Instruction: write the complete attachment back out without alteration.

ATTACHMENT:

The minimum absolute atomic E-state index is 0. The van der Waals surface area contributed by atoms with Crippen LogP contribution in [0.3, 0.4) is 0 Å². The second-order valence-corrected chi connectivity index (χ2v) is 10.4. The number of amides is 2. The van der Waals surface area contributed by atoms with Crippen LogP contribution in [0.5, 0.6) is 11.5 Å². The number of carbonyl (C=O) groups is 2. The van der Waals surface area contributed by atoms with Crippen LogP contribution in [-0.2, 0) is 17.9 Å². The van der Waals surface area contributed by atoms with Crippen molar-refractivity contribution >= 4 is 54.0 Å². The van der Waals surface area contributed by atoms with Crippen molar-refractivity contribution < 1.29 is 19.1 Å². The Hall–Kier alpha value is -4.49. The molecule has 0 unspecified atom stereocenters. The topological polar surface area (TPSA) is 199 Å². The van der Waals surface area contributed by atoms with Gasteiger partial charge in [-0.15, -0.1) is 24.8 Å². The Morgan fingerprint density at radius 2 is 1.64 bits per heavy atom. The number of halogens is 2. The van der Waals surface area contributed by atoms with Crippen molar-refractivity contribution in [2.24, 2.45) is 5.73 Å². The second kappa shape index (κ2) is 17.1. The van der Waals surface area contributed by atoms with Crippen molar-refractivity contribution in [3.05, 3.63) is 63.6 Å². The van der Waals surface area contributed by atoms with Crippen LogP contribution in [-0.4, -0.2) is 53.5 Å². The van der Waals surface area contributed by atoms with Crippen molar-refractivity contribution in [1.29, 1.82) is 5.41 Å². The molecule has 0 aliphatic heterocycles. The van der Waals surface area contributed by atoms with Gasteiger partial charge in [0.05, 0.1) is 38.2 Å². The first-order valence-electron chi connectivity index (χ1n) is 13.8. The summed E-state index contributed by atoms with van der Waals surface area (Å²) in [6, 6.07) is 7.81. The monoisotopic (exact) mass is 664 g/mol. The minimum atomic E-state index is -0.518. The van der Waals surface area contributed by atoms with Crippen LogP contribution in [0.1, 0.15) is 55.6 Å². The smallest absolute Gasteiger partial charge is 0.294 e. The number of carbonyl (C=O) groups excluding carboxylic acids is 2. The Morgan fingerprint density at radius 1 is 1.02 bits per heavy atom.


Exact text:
The minimum absolute atomic E-state index is 0. The van der Waals surface area contributed by atoms with Crippen LogP contribution in [0.3, 0.4) is 0 Å². The second-order valence-corrected chi connectivity index (χ2v) is 10.4. The number of amides is 2. The van der Waals surface area contributed by atoms with Crippen LogP contribution in [0.5, 0.6) is 11.5 Å². The number of carbonyl (C=O) groups is 2. The van der Waals surface area contributed by atoms with Crippen LogP contribution in [-0.2, 0) is 17.9 Å². The van der Waals surface area contributed by atoms with Crippen molar-refractivity contribution >= 4 is 54.0 Å². The van der Waals surface area contributed by atoms with Crippen molar-refractivity contribution < 1.29 is 19.1 Å². The Hall–Kier alpha value is -4.49. The molecule has 0 unspecified atom stereocenters. The topological polar surface area (TPSA) is 199 Å². The van der Waals surface area contributed by atoms with Gasteiger partial charge in [-0.15, -0.1) is 24.8 Å². The Morgan fingerprint density at radius 2 is 1.64 bits per heavy atom. The number of halogens is 2. The van der Waals surface area contributed by atoms with Crippen molar-refractivity contribution in [2.24, 2.45) is 5.73 Å². The second kappa shape index (κ2) is 17.1. The van der Waals surface area contributed by atoms with Crippen molar-refractivity contribution in [3.05, 3.63) is 63.6 Å². The van der Waals surface area contributed by atoms with Crippen LogP contribution in [-0.4, -0.2) is 53.5 Å². The van der Waals surface area contributed by atoms with Crippen molar-refractivity contribution in [1.29, 1.82) is 5.41 Å². The molecule has 0 aliphatic heterocycles. The van der Waals surface area contributed by atoms with Gasteiger partial charge in [0.05, 0.1) is 38.2 Å². The first-order valence-electron chi connectivity index (χ1n) is 13.8. The summed E-state index contributed by atoms with van der Waals surface area (Å²) in [6, 6.07) is 7.81. The monoisotopic (exact) mass is 664 g/mol. The minimum atomic E-state index is -0.518. The van der Waals surface area contributed by atoms with Crippen LogP contribution in [0.1, 0.15) is 55.6 Å². The smallest absolute Gasteiger partial charge is 0.294 e. The number of carbonyl (C=O) groups excluding carboxylic acids is 2. The Morgan fingerprint density at radius 1 is 1.02 bits per heavy atom.